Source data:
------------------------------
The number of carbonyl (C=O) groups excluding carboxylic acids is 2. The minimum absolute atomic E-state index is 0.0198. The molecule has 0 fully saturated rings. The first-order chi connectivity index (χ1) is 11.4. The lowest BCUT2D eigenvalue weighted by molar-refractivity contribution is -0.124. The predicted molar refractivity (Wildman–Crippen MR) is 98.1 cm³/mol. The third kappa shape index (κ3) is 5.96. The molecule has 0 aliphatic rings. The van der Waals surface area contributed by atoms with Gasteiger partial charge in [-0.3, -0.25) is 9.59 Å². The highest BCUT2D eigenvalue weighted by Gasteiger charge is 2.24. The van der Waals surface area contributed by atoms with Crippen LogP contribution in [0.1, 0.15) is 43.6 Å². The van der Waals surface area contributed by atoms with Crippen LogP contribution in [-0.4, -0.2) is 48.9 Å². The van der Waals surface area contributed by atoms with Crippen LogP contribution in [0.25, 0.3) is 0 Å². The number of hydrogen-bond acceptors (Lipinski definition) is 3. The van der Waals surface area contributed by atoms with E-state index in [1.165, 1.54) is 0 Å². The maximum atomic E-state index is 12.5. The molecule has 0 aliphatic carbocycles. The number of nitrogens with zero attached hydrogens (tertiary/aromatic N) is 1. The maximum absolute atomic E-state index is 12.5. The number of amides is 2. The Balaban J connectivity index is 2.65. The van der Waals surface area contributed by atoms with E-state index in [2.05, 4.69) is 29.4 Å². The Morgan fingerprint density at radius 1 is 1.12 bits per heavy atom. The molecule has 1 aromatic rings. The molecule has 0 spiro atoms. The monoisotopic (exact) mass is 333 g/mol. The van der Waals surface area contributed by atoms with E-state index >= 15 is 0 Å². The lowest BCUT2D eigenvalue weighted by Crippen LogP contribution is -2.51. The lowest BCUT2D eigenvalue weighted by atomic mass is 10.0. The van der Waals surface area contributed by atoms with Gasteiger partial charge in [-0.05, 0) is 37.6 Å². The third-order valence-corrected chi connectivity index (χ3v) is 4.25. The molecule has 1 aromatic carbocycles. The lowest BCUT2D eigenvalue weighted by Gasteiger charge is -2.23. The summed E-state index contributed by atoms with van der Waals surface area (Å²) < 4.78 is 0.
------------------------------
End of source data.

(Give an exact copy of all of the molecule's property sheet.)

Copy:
The number of carbonyl (C=O) groups excluding carboxylic acids is 2. The minimum absolute atomic E-state index is 0.0198. The molecule has 0 fully saturated rings. The first-order chi connectivity index (χ1) is 11.4. The lowest BCUT2D eigenvalue weighted by molar-refractivity contribution is -0.124. The predicted molar refractivity (Wildman–Crippen MR) is 98.1 cm³/mol. The third kappa shape index (κ3) is 5.96. The molecule has 0 aliphatic rings. The van der Waals surface area contributed by atoms with Gasteiger partial charge in [-0.3, -0.25) is 9.59 Å². The highest BCUT2D eigenvalue weighted by Gasteiger charge is 2.24. The van der Waals surface area contributed by atoms with Crippen LogP contribution in [0.1, 0.15) is 43.6 Å². The van der Waals surface area contributed by atoms with Crippen LogP contribution in [-0.4, -0.2) is 48.9 Å². The van der Waals surface area contributed by atoms with Crippen LogP contribution in [0.25, 0.3) is 0 Å². The number of hydrogen-bond acceptors (Lipinski definition) is 3. The van der Waals surface area contributed by atoms with E-state index in [1.165, 1.54) is 0 Å². The maximum atomic E-state index is 12.5. The molecule has 0 aliphatic carbocycles. The number of nitrogens with zero attached hydrogens (tertiary/aromatic N) is 1. The maximum absolute atomic E-state index is 12.5. The number of amides is 2. The Balaban J connectivity index is 2.65. The van der Waals surface area contributed by atoms with E-state index in [2.05, 4.69) is 29.4 Å². The Morgan fingerprint density at radius 1 is 1.12 bits per heavy atom. The molecule has 1 aromatic rings. The molecule has 0 spiro atoms. The monoisotopic (exact) mass is 333 g/mol. The van der Waals surface area contributed by atoms with E-state index >= 15 is 0 Å². The lowest BCUT2D eigenvalue weighted by Crippen LogP contribution is -2.51. The lowest BCUT2D eigenvalue weighted by atomic mass is 10.0. The van der Waals surface area contributed by atoms with Gasteiger partial charge in [-0.05, 0) is 37.6 Å². The third-order valence-corrected chi connectivity index (χ3v) is 4.25. The molecule has 1 aromatic carbocycles. The lowest BCUT2D eigenvalue weighted by Gasteiger charge is -2.23. The summed E-state index contributed by atoms with van der Waals surface area (Å²) < 4.78 is 0.